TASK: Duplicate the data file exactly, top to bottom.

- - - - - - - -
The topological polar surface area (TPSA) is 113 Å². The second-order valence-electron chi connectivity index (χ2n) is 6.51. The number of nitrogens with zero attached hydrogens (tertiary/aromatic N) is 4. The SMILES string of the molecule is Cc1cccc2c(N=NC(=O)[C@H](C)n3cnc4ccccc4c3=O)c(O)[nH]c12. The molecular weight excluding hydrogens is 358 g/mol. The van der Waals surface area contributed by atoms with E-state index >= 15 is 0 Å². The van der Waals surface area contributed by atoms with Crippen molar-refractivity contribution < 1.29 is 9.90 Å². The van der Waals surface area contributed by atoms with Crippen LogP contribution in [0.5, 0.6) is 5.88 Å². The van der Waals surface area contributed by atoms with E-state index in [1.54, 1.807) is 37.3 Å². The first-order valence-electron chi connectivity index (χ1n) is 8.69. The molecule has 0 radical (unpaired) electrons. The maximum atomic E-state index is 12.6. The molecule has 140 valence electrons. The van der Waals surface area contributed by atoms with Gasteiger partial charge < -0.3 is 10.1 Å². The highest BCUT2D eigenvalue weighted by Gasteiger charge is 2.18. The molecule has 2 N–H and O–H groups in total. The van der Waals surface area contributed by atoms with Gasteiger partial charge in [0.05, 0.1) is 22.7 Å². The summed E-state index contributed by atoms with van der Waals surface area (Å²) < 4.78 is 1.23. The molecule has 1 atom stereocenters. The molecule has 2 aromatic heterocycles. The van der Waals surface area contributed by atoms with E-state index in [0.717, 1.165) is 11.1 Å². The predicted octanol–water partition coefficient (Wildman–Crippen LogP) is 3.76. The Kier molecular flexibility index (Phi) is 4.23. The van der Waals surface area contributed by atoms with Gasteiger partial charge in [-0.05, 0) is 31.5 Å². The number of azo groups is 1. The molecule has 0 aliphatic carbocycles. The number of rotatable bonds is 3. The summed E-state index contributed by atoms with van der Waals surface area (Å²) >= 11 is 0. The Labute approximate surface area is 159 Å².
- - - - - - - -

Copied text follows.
The topological polar surface area (TPSA) is 113 Å². The second-order valence-electron chi connectivity index (χ2n) is 6.51. The number of nitrogens with zero attached hydrogens (tertiary/aromatic N) is 4. The SMILES string of the molecule is Cc1cccc2c(N=NC(=O)[C@H](C)n3cnc4ccccc4c3=O)c(O)[nH]c12. The molecular weight excluding hydrogens is 358 g/mol. The van der Waals surface area contributed by atoms with E-state index >= 15 is 0 Å². The van der Waals surface area contributed by atoms with Crippen molar-refractivity contribution < 1.29 is 9.90 Å². The van der Waals surface area contributed by atoms with Crippen LogP contribution in [0.5, 0.6) is 5.88 Å². The van der Waals surface area contributed by atoms with E-state index in [1.54, 1.807) is 37.3 Å². The first-order valence-electron chi connectivity index (χ1n) is 8.69. The molecule has 0 radical (unpaired) electrons. The maximum atomic E-state index is 12.6. The molecule has 140 valence electrons. The van der Waals surface area contributed by atoms with Gasteiger partial charge < -0.3 is 10.1 Å². The highest BCUT2D eigenvalue weighted by Gasteiger charge is 2.18. The molecule has 2 N–H and O–H groups in total. The van der Waals surface area contributed by atoms with Gasteiger partial charge in [0.05, 0.1) is 22.7 Å². The summed E-state index contributed by atoms with van der Waals surface area (Å²) < 4.78 is 1.23. The molecule has 1 atom stereocenters. The molecule has 2 aromatic heterocycles. The van der Waals surface area contributed by atoms with E-state index in [0.717, 1.165) is 11.1 Å². The predicted octanol–water partition coefficient (Wildman–Crippen LogP) is 3.76. The Kier molecular flexibility index (Phi) is 4.23. The van der Waals surface area contributed by atoms with Gasteiger partial charge in [-0.05, 0) is 31.5 Å². The number of azo groups is 1. The molecule has 0 aliphatic carbocycles. The number of rotatable bonds is 3. The summed E-state index contributed by atoms with van der Waals surface area (Å²) >= 11 is 0. The Labute approximate surface area is 159 Å².